Ayala flows through the River in Me..."
All three cast handfuls of crystal in an arc, streaming them out to make a circle around them. Somehow their movements were perfectly synchronised. As the last crystals showered onto the floor they began to glow, softly at first then searingly bright, and Billie and Tara fell back onto the mat, Willow somehow supporting both and laying them down without hurting them. Wesley and Gunn moved to help, but Willow held up a hand and said "It's okay, just give it a little time, looks like Billie and Tara get to fly this one without me." She sounded confident, but everyone could see that she was worried.
White. Billie tried to look around and saw nothing, not even her own body, just white nothingness. She tried to say "Where am I?" but heard nothing. There was no smell, no taste, no feeling. She thought of blinking, tried to do it, but there was nothing but the light.
"We're astral," said Tara's voice.
"Where are you?" thought Billie.
"It's difficult to explain. We're out of our bodies right now, and we need to get orientated. Relax and try to think of your body, Billie. Imagine it, imagine the clothes you're wearing."
"I'll try." Billie did as she was asked, and gradually began to feel her body, slowly at first then suddenly snapping into focus. She tried to raise a hand, felt her arm move and saw it rise in front of her face. It wasn't broken.
"That's good," said Tara's voice, the first thing she'd heard since the spell took effect. Somehow she turned to face her, and saw... not Tara, but a goddess. "You look beautiful," said Billie.
"That probably means I'm idealizing too much," said Tara. She seemed to concentrate, and somehow looked more human, a little plainer. There was still nothing else to see, just the white nothingness and Tara. Billie wondered what her own face looked like if she could see it, and held up her hand again. The skin looked a little younger and firmer than usual, the veins a little less visible. She had a feeling that she looked about thirty.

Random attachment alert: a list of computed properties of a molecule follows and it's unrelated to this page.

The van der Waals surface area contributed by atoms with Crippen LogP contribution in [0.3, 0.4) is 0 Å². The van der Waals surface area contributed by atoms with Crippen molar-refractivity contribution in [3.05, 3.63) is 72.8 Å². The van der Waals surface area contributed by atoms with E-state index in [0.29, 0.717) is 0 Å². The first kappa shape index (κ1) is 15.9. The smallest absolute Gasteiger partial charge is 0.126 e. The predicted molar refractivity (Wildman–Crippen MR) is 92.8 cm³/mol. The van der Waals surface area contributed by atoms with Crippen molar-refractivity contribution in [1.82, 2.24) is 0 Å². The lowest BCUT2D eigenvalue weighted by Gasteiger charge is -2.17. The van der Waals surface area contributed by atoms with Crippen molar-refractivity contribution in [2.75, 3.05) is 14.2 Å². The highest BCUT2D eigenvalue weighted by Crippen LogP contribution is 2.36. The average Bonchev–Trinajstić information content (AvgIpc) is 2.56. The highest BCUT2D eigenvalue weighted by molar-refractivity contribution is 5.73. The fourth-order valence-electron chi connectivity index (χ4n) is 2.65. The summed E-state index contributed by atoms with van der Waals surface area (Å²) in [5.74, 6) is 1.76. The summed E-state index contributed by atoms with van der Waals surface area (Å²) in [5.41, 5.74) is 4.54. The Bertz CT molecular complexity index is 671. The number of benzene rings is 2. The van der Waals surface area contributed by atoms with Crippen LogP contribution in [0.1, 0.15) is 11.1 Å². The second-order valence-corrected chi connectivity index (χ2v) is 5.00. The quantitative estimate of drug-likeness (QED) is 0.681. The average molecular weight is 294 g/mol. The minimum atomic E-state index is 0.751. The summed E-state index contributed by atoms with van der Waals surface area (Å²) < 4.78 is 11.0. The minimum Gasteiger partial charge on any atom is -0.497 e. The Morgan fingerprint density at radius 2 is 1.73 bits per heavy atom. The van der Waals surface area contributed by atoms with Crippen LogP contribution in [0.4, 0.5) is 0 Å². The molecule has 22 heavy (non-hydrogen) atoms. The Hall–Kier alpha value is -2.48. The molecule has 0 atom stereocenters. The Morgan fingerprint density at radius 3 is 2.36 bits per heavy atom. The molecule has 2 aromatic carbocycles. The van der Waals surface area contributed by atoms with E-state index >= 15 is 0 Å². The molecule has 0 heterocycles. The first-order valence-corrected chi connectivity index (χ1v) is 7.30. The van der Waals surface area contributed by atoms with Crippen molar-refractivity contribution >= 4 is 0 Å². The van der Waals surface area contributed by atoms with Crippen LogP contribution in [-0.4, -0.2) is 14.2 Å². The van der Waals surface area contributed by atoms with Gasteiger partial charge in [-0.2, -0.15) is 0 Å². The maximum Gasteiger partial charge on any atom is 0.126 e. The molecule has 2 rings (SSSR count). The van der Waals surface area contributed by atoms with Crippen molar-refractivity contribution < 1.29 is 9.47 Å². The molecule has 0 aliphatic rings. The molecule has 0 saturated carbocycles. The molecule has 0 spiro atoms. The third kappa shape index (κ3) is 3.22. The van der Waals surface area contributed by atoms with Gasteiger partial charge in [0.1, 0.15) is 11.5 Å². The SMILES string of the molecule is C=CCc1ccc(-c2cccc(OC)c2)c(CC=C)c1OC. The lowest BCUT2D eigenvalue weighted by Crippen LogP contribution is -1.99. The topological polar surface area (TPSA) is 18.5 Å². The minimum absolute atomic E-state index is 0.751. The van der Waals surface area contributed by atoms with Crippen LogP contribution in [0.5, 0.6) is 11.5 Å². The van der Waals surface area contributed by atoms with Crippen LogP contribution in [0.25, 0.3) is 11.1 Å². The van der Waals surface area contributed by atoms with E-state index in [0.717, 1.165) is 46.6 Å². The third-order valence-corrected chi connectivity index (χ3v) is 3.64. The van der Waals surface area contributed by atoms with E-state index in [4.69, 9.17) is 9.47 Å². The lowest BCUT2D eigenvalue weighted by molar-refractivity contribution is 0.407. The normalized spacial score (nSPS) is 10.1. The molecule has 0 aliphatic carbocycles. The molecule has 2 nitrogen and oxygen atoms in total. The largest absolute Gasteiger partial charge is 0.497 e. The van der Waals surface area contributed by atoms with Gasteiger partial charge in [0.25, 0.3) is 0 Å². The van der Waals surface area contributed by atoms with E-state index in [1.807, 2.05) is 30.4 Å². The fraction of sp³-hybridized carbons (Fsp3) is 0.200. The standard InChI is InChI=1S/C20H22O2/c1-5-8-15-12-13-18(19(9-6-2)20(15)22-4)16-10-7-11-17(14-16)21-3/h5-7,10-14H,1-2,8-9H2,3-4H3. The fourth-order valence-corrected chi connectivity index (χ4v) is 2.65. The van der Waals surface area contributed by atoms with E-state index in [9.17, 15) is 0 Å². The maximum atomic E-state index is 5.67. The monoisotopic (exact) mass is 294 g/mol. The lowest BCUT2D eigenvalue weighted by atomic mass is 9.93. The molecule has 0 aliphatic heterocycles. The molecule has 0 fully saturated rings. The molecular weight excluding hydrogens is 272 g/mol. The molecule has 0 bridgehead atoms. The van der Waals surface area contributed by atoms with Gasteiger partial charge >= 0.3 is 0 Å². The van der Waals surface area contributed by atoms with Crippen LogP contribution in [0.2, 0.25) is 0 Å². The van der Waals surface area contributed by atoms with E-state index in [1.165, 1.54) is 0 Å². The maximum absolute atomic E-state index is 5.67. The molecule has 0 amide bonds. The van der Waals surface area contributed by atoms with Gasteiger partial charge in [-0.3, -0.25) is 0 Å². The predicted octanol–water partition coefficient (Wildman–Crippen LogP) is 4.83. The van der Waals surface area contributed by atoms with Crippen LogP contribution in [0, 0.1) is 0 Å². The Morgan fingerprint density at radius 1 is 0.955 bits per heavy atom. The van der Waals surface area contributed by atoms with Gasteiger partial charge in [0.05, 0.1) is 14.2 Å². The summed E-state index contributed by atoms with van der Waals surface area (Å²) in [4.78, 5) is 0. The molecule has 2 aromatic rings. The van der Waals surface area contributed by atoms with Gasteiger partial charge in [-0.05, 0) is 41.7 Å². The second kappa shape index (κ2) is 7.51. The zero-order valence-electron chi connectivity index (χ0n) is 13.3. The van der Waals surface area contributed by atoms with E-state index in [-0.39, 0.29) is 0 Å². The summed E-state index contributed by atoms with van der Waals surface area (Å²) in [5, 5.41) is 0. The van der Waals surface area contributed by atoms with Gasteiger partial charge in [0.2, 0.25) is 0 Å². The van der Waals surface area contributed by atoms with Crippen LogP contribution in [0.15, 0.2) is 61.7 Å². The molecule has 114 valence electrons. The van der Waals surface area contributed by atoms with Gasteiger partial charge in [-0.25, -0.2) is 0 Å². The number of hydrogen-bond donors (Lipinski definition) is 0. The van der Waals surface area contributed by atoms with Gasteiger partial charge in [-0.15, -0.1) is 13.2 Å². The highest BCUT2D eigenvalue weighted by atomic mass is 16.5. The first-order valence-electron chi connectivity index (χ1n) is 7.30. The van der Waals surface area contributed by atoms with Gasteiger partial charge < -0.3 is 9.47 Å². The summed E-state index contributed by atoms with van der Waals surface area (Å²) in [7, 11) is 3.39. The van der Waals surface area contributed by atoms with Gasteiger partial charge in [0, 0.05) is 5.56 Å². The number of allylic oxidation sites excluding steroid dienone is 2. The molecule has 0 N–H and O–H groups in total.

"We'd better start at the Hyperion," said Tara. "Try to visualise the lobby, the way it was when we were casting the spell. Imagine it the way it was, with the mat on the floor and us sitting there." For what seemed like minutes nothing happened, then the lobby seemed to appear around them, ghostly, translucent. Willow was sitting by their recumbrant bodies, a worried look on her face. Everyone was motionless. "It's probably just a couple of seconds since we went astral," said Tara, "time's different on this plane."
"How do we get back?"
"When we're ready just lie in your own body, and remember that it's you. I'll help you."
"Okay. What do we do now?"
"Think of the past. Remember where you and Justine were standing, what you said, as you were talking to Angel. Try to visualise it."
Billie tried. There was nothing at first, then two ghostly outlines, misty and insubstantial. "I can see us, just about. Why isn't it any clearer?"
"We're not really seeing the past," said Tara, "it's a residue, a psychic trace left by your auras. I can barely see it, you can probably see it a little more clearly because you were there. Is one of them much brighter than the other?"
"Yes. I think it's me. Why can't I see Angel?"
"He was a vampire, Billie, they don't leave that kind of psychic trace. Sometimes seers can see them in visions, but that's a whole different ball game. There might be a very faint trace left by Connor, but he's a baby, it'd be almost impossible to see. I think Willow was too optimistic about that."
"What do we do now?"
"Can you see a faint trail for each of you? Like a vapour trail left by a plane?"